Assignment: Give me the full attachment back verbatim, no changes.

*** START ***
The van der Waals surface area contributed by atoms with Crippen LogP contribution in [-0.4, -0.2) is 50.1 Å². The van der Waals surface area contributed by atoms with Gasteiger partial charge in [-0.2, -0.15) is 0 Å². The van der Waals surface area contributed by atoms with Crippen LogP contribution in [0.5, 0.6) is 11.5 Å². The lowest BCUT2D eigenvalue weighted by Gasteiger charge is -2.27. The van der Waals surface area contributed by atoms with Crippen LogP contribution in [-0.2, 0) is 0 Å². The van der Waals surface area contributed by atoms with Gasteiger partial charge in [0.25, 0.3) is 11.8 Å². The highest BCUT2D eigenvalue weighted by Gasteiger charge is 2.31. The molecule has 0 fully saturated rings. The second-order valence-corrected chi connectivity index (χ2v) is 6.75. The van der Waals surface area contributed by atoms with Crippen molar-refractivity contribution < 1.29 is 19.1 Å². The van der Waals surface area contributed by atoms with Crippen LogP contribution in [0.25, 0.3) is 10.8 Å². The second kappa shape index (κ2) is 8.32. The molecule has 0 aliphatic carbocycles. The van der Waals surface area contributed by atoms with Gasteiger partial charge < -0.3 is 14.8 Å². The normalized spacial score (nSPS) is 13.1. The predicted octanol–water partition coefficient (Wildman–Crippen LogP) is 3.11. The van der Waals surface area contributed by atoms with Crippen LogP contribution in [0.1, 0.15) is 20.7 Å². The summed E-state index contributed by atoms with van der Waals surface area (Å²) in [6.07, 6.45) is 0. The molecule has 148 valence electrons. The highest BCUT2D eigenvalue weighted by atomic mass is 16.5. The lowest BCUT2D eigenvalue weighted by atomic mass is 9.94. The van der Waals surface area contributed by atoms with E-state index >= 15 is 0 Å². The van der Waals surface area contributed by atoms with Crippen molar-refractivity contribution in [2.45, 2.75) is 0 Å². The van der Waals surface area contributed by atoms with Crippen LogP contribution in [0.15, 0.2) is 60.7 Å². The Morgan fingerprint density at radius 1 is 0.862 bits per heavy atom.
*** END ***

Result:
The van der Waals surface area contributed by atoms with Crippen LogP contribution in [-0.4, -0.2) is 50.1 Å². The van der Waals surface area contributed by atoms with Gasteiger partial charge in [-0.2, -0.15) is 0 Å². The van der Waals surface area contributed by atoms with Crippen LogP contribution in [0.5, 0.6) is 11.5 Å². The lowest BCUT2D eigenvalue weighted by Gasteiger charge is -2.27. The van der Waals surface area contributed by atoms with Crippen LogP contribution in [-0.2, 0) is 0 Å². The van der Waals surface area contributed by atoms with Gasteiger partial charge in [0.25, 0.3) is 11.8 Å². The highest BCUT2D eigenvalue weighted by Gasteiger charge is 2.31. The molecule has 0 fully saturated rings. The second-order valence-corrected chi connectivity index (χ2v) is 6.75. The van der Waals surface area contributed by atoms with Crippen molar-refractivity contribution < 1.29 is 19.1 Å². The van der Waals surface area contributed by atoms with Crippen LogP contribution in [0.25, 0.3) is 10.8 Å². The second kappa shape index (κ2) is 8.32. The molecule has 0 aliphatic carbocycles. The van der Waals surface area contributed by atoms with Gasteiger partial charge < -0.3 is 14.8 Å². The normalized spacial score (nSPS) is 13.1. The predicted octanol–water partition coefficient (Wildman–Crippen LogP) is 3.11. The van der Waals surface area contributed by atoms with Crippen LogP contribution in [0.1, 0.15) is 20.7 Å². The summed E-state index contributed by atoms with van der Waals surface area (Å²) in [6.07, 6.45) is 0. The molecule has 148 valence electrons. The highest BCUT2D eigenvalue weighted by atomic mass is 16.5. The lowest BCUT2D eigenvalue weighted by atomic mass is 9.94. The van der Waals surface area contributed by atoms with E-state index >= 15 is 0 Å². The van der Waals surface area contributed by atoms with Crippen molar-refractivity contribution in [2.45, 2.75) is 0 Å². The van der Waals surface area contributed by atoms with Crippen LogP contribution in [0.15, 0.2) is 60.7 Å². The Morgan fingerprint density at radius 1 is 0.862 bits per heavy atom.